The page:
The Safari shudders to think how many hours of our life we've now lost, probably well over 30, waiting around at the nature reserve for nothing to happen! We're beginning to think that the Firecrest is just a figment of other peoples' imaginations and their pics are just taken from the pages of a book...it is getting that bad!!!
However before we get on to the 'woe is me' there's a few additions to the various lists and a close call to let you know about .
Yesterday it was a bit choppy out on Patch 2 but we managed to pick up a drake Red Breasted Merganser (P2 #24) flying north. More interesting in the distance out towards the outer estuary was a huge commotion of gulls circling, diving and chasing when the 'lucky' one grabbed a bit of what ever it was they were diving for. There was something going on but we couldn't see what. Every now and then a huge splash about 4 - 6 feet high and sometimes a flockette of Common Scoters would scutter spalshily across the surface away from something unseen. All of a sudden the gulls lost interest and dispersed and the big splashes were no more. We're thinking cetaceans sp but saw no breaches.
In the wee small hours that night something woke us and we could hear a Mistle Thrush (110) singing in the dark distance, end of the first week of February before we got that one, how'd that happen?
This morning we were able to get a short early watch in at Patch 2 and the sea was as flat like a carpet, you coulda walked on it it was that calm. In our first scan we found a Red Throated Diver and a couple of Great Crested Grebes but no dorsal fins broke the surface.Two white and two dark dots in the distance weren't gulls but squinting through the haze we saw they were Eiders (P2 #25).
There were thousands of Common Scoters, a very conservative estimate of 5000 all quite a way off shore but still no dorsal fins.
As we worked a long 13 hour shift yesterday we treated ourselves to a flexi afternoon and headed straight to the nature reserve. Walking to the Land Rover a flock of Goldfinches flew over our head (P2 #26), end of the first week of February before we got that one here, how'd that happen?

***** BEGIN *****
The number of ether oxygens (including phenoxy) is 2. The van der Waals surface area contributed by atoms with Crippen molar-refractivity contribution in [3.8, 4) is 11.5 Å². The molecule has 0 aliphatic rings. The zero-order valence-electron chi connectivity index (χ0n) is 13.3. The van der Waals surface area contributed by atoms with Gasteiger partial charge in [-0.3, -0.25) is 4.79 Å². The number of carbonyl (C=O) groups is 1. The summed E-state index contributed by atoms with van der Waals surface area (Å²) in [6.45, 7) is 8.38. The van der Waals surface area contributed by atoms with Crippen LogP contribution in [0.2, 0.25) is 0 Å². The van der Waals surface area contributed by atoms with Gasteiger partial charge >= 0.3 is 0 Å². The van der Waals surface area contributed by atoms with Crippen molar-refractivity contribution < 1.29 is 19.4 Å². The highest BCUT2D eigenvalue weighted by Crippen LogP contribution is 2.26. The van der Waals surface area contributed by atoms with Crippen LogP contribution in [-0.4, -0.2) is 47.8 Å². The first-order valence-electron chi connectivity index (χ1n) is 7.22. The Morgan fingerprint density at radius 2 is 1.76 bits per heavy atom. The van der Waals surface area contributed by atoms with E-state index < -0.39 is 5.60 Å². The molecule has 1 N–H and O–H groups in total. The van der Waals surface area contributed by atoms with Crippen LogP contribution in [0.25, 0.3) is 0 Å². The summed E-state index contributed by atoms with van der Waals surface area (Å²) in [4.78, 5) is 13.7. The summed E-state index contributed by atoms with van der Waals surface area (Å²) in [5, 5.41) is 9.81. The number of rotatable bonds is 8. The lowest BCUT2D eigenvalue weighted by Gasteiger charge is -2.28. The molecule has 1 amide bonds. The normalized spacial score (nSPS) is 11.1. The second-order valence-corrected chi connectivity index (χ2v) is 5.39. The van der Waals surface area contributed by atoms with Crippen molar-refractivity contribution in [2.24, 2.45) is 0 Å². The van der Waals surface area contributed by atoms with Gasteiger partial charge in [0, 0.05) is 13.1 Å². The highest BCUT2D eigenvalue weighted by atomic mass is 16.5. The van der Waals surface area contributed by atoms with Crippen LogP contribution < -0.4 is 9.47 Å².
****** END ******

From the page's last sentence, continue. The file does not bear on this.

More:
The drive up to the car park had us looking at the dozen or so Moorhens grazing by the frozen pond and on the opposite side of the road was our first Grey Squirrel of the year. On the walk in we heard a Mistle Thrush (MMLNR #64) singing from just inside our recording area across the golf course. A Goldcrest low in the path side bushes got us a little jumpy.
A look for the Long Eared Owls with LR was fruitless so it was back to the usual spot to wait/look for the ever elusive Firecrest. Apparently it had been seen briefly as we were shutting down our puter and heading for the door.
It was blissful out there, no wind, warm sunshine (well warm for February) and little noise pollution apart from the idiot repeatedly flying around the end of the caravan site in a helicopter, a light aircraft doing landing manoeuvers and a flippin Typhoon doing reheat climbs.
Under the bushes our friendly Robin begged for scraps and the Snowdrops are now in full bloom, unlike the Bluebells which have suddenly stopped growing, wonder why?
Most of the mere was frozen and the ice held a good count of gulls which we regularly perused as they came in for a bathe, hauled out for a roost and a preen and then went on their merry ways.
Other birders came and went too and eventually we found the Iceland Gull away down at the far end. Sadly we couldn't find a Laughing Gull, a Ring Billed Gull, a Yellow Legged Gull or a Caspian Gull, must take the scope next time!
We waited patiently some more and a Dunnock then a Wren arrived and eventually a Goldcrest which again got us twitchy. The best sighting of the day, apart from the Iceland Gull of course, was the five Pink Footed Geese that came in from the fields and circled low looking for all the world like they were going to land on the open water but peeled away at the last minute. That would have been something Pink Feet on the water here is a well rare sight despite them regularly feeding in the fields only a few hundred yards away.
More birders came and went and some of the originals returned but still the little so n so didn't show itself. Eventually we were left on our own but we couldn't stand there much longer, the mind was willing but the toes were weak!
|A small portion of the gull heaven - but a scope would be handy!|
We drifted off as the gulls began to leave leaving the Firecrest to come out and do its hat and cane routine to an audience of none.
Over the wetland a flock of Jackdaws (MMLNR #65) chacked loudly as they went to roost, end of the first week of February before we got that one here, how'd that happen?
Where to next? More of the same a little after first light tomorrow!
In the meantime let us know who's stopped growing in the cold in your outback.